In March 2008, George Smitherman, the then Ontario Minister of Health

“…wanted to “better understand the patient experience” by donning the incontinence diaper following complaints from nursing home staff about residents being forced to wear soiled diapers for much of the day, because there are not enough caregivers to change them.”[1].

It appears that his idea was to assess the situation by wearing an incontinence garment so that he would better understand how adequate they are for frail seniors living in nursing home facilities.  Reaction was swift.  This insensitive approach in dealing with seniors’ issues resulted in Smitherman withdrawing his idea along with an apology.  Unfortunately this example is not the last of paternalistic approaches suggesting that some individuals in positions of power or influence understand what day-to-day life is like for an elderly population.   These individuals seem ready to prove that living conditions are satisfactory or low risk through their own “non-elderly, non-frail” personal experiences.

Another story appearing recently in the National Post left a similar impression of paternalistic insights on the needs of elderly populations[2].  Brian Hutchinson decided to try using a motorized scooter in response to the proposed regulation of motorized mobility aids planned for discussion at the upcoming annual conference of the Union of B.C. Municipalities (UBCM).  The concern is about the unregulated use of these motorized devices.  Their improper use may pose a safety hazard to the operator as well as to pedestrians who themselves may have fragile mobility and a slower response in avoiding a side-walk collision.  Hutchinson, who did not indicate that he had any health issues, tried a scooter and wondered “What’s all the fuss about?”.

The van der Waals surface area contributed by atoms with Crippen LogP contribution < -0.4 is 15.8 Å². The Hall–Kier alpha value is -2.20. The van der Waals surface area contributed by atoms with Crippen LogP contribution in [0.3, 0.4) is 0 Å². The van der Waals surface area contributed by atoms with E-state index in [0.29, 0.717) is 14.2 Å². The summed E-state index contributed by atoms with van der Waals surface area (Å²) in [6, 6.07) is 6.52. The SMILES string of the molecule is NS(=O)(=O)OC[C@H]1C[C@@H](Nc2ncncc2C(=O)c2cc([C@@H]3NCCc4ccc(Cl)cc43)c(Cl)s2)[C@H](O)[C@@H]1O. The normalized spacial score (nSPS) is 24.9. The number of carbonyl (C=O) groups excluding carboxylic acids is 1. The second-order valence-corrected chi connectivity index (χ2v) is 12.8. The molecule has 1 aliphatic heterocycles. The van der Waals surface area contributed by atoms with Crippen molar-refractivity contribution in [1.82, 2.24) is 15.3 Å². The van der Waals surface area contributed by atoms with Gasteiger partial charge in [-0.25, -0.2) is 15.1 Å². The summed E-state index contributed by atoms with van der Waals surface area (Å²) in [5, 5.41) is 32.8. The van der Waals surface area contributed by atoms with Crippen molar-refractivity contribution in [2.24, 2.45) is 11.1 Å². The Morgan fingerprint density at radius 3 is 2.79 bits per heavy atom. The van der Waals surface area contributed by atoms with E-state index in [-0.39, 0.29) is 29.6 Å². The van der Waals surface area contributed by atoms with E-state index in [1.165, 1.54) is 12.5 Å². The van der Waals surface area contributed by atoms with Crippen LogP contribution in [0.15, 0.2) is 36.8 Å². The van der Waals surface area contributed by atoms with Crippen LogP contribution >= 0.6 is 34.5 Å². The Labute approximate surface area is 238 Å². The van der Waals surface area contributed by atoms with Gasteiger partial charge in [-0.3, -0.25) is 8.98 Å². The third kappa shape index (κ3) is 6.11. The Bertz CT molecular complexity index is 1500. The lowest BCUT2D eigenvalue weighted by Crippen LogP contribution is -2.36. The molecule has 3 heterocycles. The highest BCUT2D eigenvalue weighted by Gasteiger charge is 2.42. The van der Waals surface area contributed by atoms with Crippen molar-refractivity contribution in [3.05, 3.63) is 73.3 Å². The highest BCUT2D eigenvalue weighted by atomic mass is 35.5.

Hutchinson did not discuss population aging and the likely increase of these devices on municipal sidewalks.  The number of older adult pedestrians will also increase.  Both the pedestrian and the operator of the scooter may be experiencing health issues including some cognitive decline, deteriorating vision, loss of muscle control or something else that reduces their physical skill and judgement.  The combination of the pedestrian and the motorized device on a sidewalk could be hazardous.  Hutchinson’s ease of use and skill of navigation likely does not replicate the experience of the typical older user.  Therefore Hutchinson should not offer insight into the reality of the current and future challenges of these mobility devices.

Assessing issues relating to frail aging populations cannot and should not be done by untrained able-bodied persons “trying out” the situation in order to determine if it is really as concerning as some are suggesting.  This approach suggests that just finding a volunteer to “give it (whatever it may be) a try, and letting us know how it goes” is an adequate level of understanding of the issues.  With this approach, concerns relating to population aging can be quickly resolved by self-appointed experts.  Maybe it is time to find volunteers for feeding tubes and respirators.  They can let us know “…how hard can it be, really….”[2]


[1] Smitherman drops adult diaper idea (Global News – March 4, 2008) http://www.canada.com/story.html?id=b5826bbc-4657-4c54-8fca-6f01cdaa70dc

[2] Brian Hutchinson: B.C. town wants to regulate scooter scofflaws, but how hard can it be to operate one safely?  (National Post – August 30 2013) http://fullcomment.nationalpost.com/2013/08/30/b-c-town-stirs-up-controversy-with-call-to-regulate-supposed-scooter-scofflaws/

*image from geralt via Pixabay